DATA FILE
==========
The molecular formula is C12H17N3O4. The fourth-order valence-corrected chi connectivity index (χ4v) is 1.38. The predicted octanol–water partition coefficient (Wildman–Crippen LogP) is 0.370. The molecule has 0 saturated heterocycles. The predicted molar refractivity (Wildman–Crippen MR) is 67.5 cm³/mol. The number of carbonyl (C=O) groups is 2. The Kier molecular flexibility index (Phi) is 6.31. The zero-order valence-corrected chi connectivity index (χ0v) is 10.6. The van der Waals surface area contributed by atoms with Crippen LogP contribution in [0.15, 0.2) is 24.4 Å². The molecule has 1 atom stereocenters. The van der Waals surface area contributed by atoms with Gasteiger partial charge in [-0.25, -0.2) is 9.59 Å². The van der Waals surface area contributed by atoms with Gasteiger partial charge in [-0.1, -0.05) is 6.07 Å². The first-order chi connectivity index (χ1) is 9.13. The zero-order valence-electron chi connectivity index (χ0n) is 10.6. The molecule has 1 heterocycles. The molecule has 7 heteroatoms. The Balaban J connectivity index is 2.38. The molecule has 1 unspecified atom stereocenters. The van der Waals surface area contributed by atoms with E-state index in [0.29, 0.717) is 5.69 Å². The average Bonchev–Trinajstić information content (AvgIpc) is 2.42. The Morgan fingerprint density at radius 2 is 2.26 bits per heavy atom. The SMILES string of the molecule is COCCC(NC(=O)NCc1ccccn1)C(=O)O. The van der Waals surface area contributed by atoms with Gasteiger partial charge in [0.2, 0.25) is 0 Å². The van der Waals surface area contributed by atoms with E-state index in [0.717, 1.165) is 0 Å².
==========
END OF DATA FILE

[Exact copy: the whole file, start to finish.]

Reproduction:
The molecular formula is C12H17N3O4. The fourth-order valence-corrected chi connectivity index (χ4v) is 1.38. The predicted octanol–water partition coefficient (Wildman–Crippen LogP) is 0.370. The molecule has 0 saturated heterocycles. The predicted molar refractivity (Wildman–Crippen MR) is 67.5 cm³/mol. The number of carbonyl (C=O) groups is 2. The Kier molecular flexibility index (Phi) is 6.31. The zero-order valence-corrected chi connectivity index (χ0v) is 10.6. The van der Waals surface area contributed by atoms with Crippen LogP contribution in [0.15, 0.2) is 24.4 Å². The molecule has 1 atom stereocenters. The van der Waals surface area contributed by atoms with Gasteiger partial charge in [-0.25, -0.2) is 9.59 Å². The van der Waals surface area contributed by atoms with Gasteiger partial charge in [-0.1, -0.05) is 6.07 Å². The first-order chi connectivity index (χ1) is 9.13. The zero-order valence-electron chi connectivity index (χ0n) is 10.6. The molecule has 1 heterocycles. The molecule has 7 heteroatoms. The Balaban J connectivity index is 2.38. The molecule has 1 unspecified atom stereocenters. The van der Waals surface area contributed by atoms with E-state index in [0.29, 0.717) is 5.69 Å². The average Bonchev–Trinajstić information content (AvgIpc) is 2.42. The Morgan fingerprint density at radius 2 is 2.26 bits per heavy atom. The SMILES string of the molecule is COCCC(NC(=O)NCc1ccccn1)C(=O)O. The van der Waals surface area contributed by atoms with Gasteiger partial charge in [0.2, 0.25) is 0 Å². The van der Waals surface area contributed by atoms with E-state index in [0.717, 1.165) is 0 Å².